If Ray and George challenge the distinction between gay and Greek sexuality from one side, so does Marco from the other.(9) Another of Bergman's four distinguishing features of gayness, the "genuineness" of gays' sexual preference (opposed, for example, to the behavior of prisoners), seems especially elusive as a means of distinguishing what Marco feels from what Ray feels. In fact, in this story genuineness seems to belong to the Greeks. Though undoubtedly it is partly a result of the allegorization of George and Ray, that they did really love each other is not very obvious. Their relationship is portrayed with some consistency as a kind of manipulation, more or less explicitly compared to George's business dealings with large corporations. By contrast, Marco's feelings seem surprisingly genuine for a prostitute. When he pouts over his obligation to meet Ray the last night before a comrade is to leave town to begin military service, the affection seems more genuine than anything described as passing between George and Ray. We assume Marco's impulses to be homosocial rather than homosexual, but then it is essential to White's aim that Marco's sexuality remain ambiguous - not just to maintain the sexual appeal of straightness on which White lays so much emphasis, but to mask Marco's real feelings about Ray until the climactic final moment. Even at the end we are left wondering whether he means to say that he is gay, or whether the love he professes to feel for Ray is something else altogether. The ambiguity is of course deliberate, since Marco represents something outside our experience, and what he means by love is presumably unknowable to a largely middle-class Anglo-American reading audience. His sexuality seems ambiguous only to an audience that is historically constrained to view it in the binaristic terms of homo- and heterosexuality.

This ambiguity I think raises a particular difficulty in regard to our ability to apply the Foucauldian view of homosexual history. If Ray were able to communicate effectively with Marco he would be able to discover whether he preferred sex with men or with women, and no doubt neither he nor we would hesitate to say then that Marco was gay, or that he was straight. The very fact that we regard his sexuality as ambiguous implies this binarism. Yet we have every reason to suspect that Marco himself would not think in these terms.(10) Foucault's view thus forbids our calling him one or the other, and yet this conclusion runs counter to what seems to be virtually everyone's experience of the story. Why should there be any hesitation about conceding, on the basis of Halperin's argument, that Marco has no sexual identity?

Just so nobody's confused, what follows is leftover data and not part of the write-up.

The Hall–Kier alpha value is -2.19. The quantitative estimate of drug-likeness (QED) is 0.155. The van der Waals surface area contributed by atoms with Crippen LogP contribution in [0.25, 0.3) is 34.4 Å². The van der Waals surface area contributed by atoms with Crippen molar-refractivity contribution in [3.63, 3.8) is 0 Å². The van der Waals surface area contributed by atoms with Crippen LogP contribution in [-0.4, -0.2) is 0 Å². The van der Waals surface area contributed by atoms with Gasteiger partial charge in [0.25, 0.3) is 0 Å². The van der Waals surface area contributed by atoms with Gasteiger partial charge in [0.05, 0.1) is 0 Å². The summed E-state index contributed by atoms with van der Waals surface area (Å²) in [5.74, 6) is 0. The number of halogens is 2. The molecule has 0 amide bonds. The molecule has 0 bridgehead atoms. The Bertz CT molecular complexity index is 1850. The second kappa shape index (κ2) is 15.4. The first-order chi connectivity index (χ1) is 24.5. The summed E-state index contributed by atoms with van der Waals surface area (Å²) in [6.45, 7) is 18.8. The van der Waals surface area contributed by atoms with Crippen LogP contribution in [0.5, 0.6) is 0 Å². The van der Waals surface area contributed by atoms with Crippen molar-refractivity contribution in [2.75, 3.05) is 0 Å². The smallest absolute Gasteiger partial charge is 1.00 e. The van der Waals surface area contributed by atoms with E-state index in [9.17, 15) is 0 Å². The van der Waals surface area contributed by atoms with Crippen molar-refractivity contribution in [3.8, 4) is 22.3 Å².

I think it is because of the tacit recognition that identity is a problematic basis on which to define homosexuality. Halperin's view requires that we reject not only behavior but also desire (or "orientation" or "taste") as bases for definition, leaving only identity. Identity of course is notoriously difficult to define. It involves both association of the self with others and dissociation of the self from others. It may be self-imposed or it may be imposed externally. It is largely political in nature, and may be influenced by such irrational factors as faith and denial. To take the example of another narrative peripherally concerned with AIDS, Christopher Bram's In Memory of Angel Clare contains four characters with widely different views on homosexual relations, implying four widely different views on sexual identity: Ben Slover thinks of the "new sobriety" in the wake of the AIDS pandemic as a "failure of nerve" (57); Jack Arcalli thinks that "sex should be connected with love, or the chance of love" (204); about Clarence Laird it is said, "It continued to amaze him that gay men no longer had to have sex with each other in order to be gay" (271); and, most tellingly, Michael Sousza, who thinks that sex is "utterly unimportant" (56), cannot identify himself as gay, despite his unambiguous sexual orientation: "Gay suggested an identity as solid and apart from him as black, an identity now shored up by rumors of a disease that struck only gays. Michael never worried about the disease because he wasn't gay" (78). The point is that indeterminacies as potent as the one Halperin points out for Athenian sexuality apply within our own culture. In other words, we have difficulty not assigning a sexual identity to Marco not just because we can't help thinking in these binaristic terms, but also because the obstacle he presents to assigning such an identity is perhaps no greater than the obstacles we regularly ignore when we assign such an identity to someone set squarely within our culture. Indeterminacy in the definition of identity, and genuine variation in practice in our own culture when it comes to assigning identities, call into question the conclusion that homosexual history begins with the modern world, because if what we mean by homosexual or heterosexual is flexible enough to include Marco, or for that matter Michael Sousza, how are others to be excluded?